The past two weeks have been rather ignominious outside the diamond for major league baseball. On April 8th it was reported that aging slugger Manny Ramirez had tested positive for a performance enhancing drug (PED) for the second time since penalties were introduced for positive tests. Facing a 100-game suspension, he decided to retire. Last week, on April 14th, single season and all-time home run champion Barry Bonds was convicted on one-count of obstruction of justice in relation to testimony he made in 2003 regarding his use of PEDs.
These two events have once again unearthed the issue that major league baseball and most of the sports media would probably just like to go away — PEDs in baseball. Note: Most of the time the PED is a steroid, but not always. The two great players mentioned above have been linked to PEDs and likely exiled from the hall-of-fame for the foreseeable future.
It’s a mess for everyone involved in the game. What to make of these players, all the others linked to PEDs, and really, every player who played in the “Steroid Era?” Here’s my take. The problem and hence the solution lies in the way greatness is measured and players are remembered. It has to do with the effect PEDs have had on the record books — the grand historical measuring stick of the game. Baseball has an obsession with history. As a history major, I have long had an appreciation for the history of the game, and I suspect it’s probably one of the reasons I love the game so much.
Baseball also has an obsession with numbers. Numbers are indeed useful for measuring things because they are objective. The problem is the fantasy that baseball has long entertained in linking numbers and history to come up with the definitive measuring rod for greatness.
All numbers in the game aren’t created equal, and it’s because things change over time. There are so many variables that have affected the way the game has been played over the past century, effectively making today’s game likely unrecognizable to someone who played before 1920. Since 1920, ballparks have shrunk, the game has been played indoors and on artificial turf, and the training regimen of players has improved among many other things. Each of these factors has certainly affected hitting and pitching statistics. But there’s an old saying in baseball — that eventually everything “evens out” — and generally that seems to have been the case until now.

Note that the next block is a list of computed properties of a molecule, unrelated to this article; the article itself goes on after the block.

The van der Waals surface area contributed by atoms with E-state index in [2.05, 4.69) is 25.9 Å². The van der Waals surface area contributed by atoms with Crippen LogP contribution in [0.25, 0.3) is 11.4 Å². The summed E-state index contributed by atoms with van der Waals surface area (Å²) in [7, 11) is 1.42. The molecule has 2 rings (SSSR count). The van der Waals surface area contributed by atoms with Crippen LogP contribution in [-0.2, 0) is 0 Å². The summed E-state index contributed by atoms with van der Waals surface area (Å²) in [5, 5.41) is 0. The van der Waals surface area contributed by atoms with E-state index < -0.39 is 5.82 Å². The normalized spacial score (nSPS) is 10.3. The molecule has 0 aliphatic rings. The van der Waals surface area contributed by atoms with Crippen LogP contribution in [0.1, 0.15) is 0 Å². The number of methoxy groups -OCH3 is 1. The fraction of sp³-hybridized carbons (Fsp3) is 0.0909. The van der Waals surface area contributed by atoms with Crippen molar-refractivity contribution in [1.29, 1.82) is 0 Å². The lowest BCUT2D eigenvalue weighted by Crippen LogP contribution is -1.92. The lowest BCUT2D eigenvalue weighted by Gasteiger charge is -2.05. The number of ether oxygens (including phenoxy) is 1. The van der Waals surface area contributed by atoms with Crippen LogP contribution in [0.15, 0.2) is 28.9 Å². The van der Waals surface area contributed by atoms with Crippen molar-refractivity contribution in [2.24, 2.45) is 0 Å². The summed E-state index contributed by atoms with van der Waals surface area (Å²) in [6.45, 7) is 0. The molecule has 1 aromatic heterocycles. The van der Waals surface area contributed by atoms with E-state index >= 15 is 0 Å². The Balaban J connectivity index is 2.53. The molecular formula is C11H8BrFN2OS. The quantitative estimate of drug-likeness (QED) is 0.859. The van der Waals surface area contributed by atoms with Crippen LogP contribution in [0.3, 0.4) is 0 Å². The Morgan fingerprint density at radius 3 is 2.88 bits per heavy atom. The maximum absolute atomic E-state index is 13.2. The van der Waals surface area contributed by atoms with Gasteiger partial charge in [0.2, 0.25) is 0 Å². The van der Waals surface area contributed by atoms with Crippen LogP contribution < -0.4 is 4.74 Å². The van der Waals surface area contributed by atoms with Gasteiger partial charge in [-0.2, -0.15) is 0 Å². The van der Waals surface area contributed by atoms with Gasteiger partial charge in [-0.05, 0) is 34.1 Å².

The “Steroid Era” has resulted in such distorted figures that it threatens to undermine the use of numbers as the definitive assessment of players across generations and therefore the historical continuity of the game itself. If you take a look at the home run numbers — the stat which appears to have been affected most significantly by steroid use — specifically the 500 career home run list and the 50 home runs in a season list — the numbers are remarkably consistent from 1920 until 1990.
I won’t bore you with the numbers, but I urge you to look them up. What I will say is that in the 20 years since 1990 the instances in which a player has hit over 50 home runs in a season has increased significantly compared to any stretch of time in the previous 70 years, and 10 players joined the 15 members already in the 500 home run club during a ten year stretch from 1999-2009.
The home run stat is the key stat to look at not only because it is believed to be a telling indicator of the effect steroids have had on the game, but also because of what the home run means to baseball. The home run made baseball what it is today — there’s a reason they say chicks dig the long ball. It started with Ruth who hit aberrant home run numbers from 1918-1920; he hit 11 in 1918, 29 in 1919, and 54 in 1920. But nobody looks back now and says, ‘gee, what Ruth did really distorted the record books.’ Instead, it set the standard by which a now popular sport would be measured going forward.
So how does baseball resolve the dilemma regarding the players and the numbers from this era? Essentially, who is worthy of the hall of fame? Assuming the drug testing policies effectively return the numbers in the game to “normal” levels, baseball may relegate the “Steroid Era” to merely a blip on the radar — an aberration on the imaginatively smooth historical continuity of the game. All of the players, but most shamefully the great players will be relegated to suspicion, shame and eventually obscurity — remembered only as long as witnesses to their careers live.
Or baseball can do something else. It can throw out the record books. It can change the way history is used to evaluate players. Instead of continuing with the fantasy that comparisons based on objectively formed numbers across vast periods of time are optimum, let’s instead compare players to each other within the generations that they played.
Chances are you’ll get roughly the same players as you would using the other method, but it will be a more valid assessment, and you largely resolve the issue of the inflated statistics from the “Steroid Era.” Surely some of the players from that era, Barry Bonds and Manny Ramirez for instance, would be considered great even without having used steroids.
Not everyone was doing it you may say. Well, the hall of fame is about honoring greatness on the field, irrespective of moral failures. Until 2002, performance-enhancing substances weren’t tested for, and even then penalties were merely a tap on the wrist until a few years later. It would be shameful for baseball to castigate great ballplayers for merely trying to get an advantage in a competitive sport when baseball had for many years done nothing to curb such an advantage. It’s not just a matter of continuing the tradition of honoring great players; it’s a matter of doing justice to the numbers and the history of the game too.
Original Author: Brian Bencomo